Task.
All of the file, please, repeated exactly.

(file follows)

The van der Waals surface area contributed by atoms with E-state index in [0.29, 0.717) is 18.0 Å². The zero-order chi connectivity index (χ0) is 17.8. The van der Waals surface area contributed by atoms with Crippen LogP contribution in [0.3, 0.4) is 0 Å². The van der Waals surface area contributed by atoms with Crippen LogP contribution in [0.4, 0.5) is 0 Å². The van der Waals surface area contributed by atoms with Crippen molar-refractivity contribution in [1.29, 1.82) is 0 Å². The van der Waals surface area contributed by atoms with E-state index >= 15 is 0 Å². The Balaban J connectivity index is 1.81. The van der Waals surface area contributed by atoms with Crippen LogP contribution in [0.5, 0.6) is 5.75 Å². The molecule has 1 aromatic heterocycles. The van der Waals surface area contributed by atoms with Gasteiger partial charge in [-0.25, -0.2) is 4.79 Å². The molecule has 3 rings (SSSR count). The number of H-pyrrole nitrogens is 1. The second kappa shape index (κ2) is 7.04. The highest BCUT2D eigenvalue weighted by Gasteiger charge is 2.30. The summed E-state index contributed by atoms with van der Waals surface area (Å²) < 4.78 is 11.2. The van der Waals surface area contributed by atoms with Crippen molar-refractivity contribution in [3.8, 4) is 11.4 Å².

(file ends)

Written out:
The van der Waals surface area contributed by atoms with E-state index in [0.29, 0.717) is 18.0 Å². The zero-order chi connectivity index (χ0) is 17.8. The van der Waals surface area contributed by atoms with Crippen LogP contribution in [0.3, 0.4) is 0 Å². The van der Waals surface area contributed by atoms with Crippen LogP contribution in [0.4, 0.5) is 0 Å². The van der Waals surface area contributed by atoms with Crippen molar-refractivity contribution in [1.29, 1.82) is 0 Å². The van der Waals surface area contributed by atoms with E-state index >= 15 is 0 Å². The Balaban J connectivity index is 1.81. The van der Waals surface area contributed by atoms with Crippen LogP contribution in [0.5, 0.6) is 5.75 Å². The molecule has 1 aromatic heterocycles. The van der Waals surface area contributed by atoms with Gasteiger partial charge in [-0.25, -0.2) is 4.79 Å². The molecule has 3 rings (SSSR count). The number of H-pyrrole nitrogens is 1. The second kappa shape index (κ2) is 7.04. The highest BCUT2D eigenvalue weighted by Gasteiger charge is 2.30. The summed E-state index contributed by atoms with van der Waals surface area (Å²) < 4.78 is 11.2. The van der Waals surface area contributed by atoms with Crippen molar-refractivity contribution in [3.8, 4) is 11.4 Å².